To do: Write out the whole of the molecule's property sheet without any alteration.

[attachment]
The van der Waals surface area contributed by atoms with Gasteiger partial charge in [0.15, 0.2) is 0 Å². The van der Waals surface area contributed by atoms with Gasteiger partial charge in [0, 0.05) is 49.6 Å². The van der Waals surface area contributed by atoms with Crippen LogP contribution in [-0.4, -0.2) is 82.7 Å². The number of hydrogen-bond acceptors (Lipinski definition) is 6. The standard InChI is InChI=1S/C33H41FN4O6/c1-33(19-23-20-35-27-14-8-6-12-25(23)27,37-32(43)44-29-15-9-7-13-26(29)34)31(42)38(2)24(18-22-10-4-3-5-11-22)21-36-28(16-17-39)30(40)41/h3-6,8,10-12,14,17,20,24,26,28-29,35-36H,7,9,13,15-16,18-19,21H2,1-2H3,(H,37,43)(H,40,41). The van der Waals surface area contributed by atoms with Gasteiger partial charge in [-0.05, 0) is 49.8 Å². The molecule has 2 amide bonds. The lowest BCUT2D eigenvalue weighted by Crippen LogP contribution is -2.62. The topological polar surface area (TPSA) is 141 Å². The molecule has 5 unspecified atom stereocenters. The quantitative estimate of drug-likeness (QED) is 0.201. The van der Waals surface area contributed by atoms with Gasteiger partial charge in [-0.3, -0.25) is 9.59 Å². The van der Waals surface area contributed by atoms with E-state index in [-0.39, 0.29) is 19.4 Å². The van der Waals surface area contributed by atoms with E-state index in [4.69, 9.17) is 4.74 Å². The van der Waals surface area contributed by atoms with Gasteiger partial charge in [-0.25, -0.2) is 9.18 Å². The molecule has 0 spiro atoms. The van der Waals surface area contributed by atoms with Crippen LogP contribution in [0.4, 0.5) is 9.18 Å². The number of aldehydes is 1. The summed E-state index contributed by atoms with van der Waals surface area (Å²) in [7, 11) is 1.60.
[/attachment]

The van der Waals surface area contributed by atoms with Gasteiger partial charge in [0.15, 0.2) is 0 Å². The van der Waals surface area contributed by atoms with Gasteiger partial charge in [0, 0.05) is 49.6 Å². The van der Waals surface area contributed by atoms with Crippen LogP contribution in [-0.4, -0.2) is 82.7 Å². The number of hydrogen-bond acceptors (Lipinski definition) is 6. The standard InChI is InChI=1S/C33H41FN4O6/c1-33(19-23-20-35-27-14-8-6-12-25(23)27,37-32(43)44-29-15-9-7-13-26(29)34)31(42)38(2)24(18-22-10-4-3-5-11-22)21-36-28(16-17-39)30(40)41/h3-6,8,10-12,14,17,20,24,26,28-29,35-36H,7,9,13,15-16,18-19,21H2,1-2H3,(H,37,43)(H,40,41). The van der Waals surface area contributed by atoms with Gasteiger partial charge in [-0.05, 0) is 49.8 Å². The molecule has 2 amide bonds. The lowest BCUT2D eigenvalue weighted by Crippen LogP contribution is -2.62. The topological polar surface area (TPSA) is 141 Å². The molecule has 5 unspecified atom stereocenters. The quantitative estimate of drug-likeness (QED) is 0.201. The van der Waals surface area contributed by atoms with Gasteiger partial charge in [-0.3, -0.25) is 9.59 Å². The van der Waals surface area contributed by atoms with E-state index in [-0.39, 0.29) is 19.4 Å². The van der Waals surface area contributed by atoms with E-state index in [4.69, 9.17) is 4.74 Å². The van der Waals surface area contributed by atoms with Gasteiger partial charge in [-0.25, -0.2) is 9.18 Å². The molecule has 0 spiro atoms. The van der Waals surface area contributed by atoms with Crippen LogP contribution in [0.4, 0.5) is 9.18 Å². The number of aldehydes is 1. The summed E-state index contributed by atoms with van der Waals surface area (Å²) in [7, 11) is 1.60.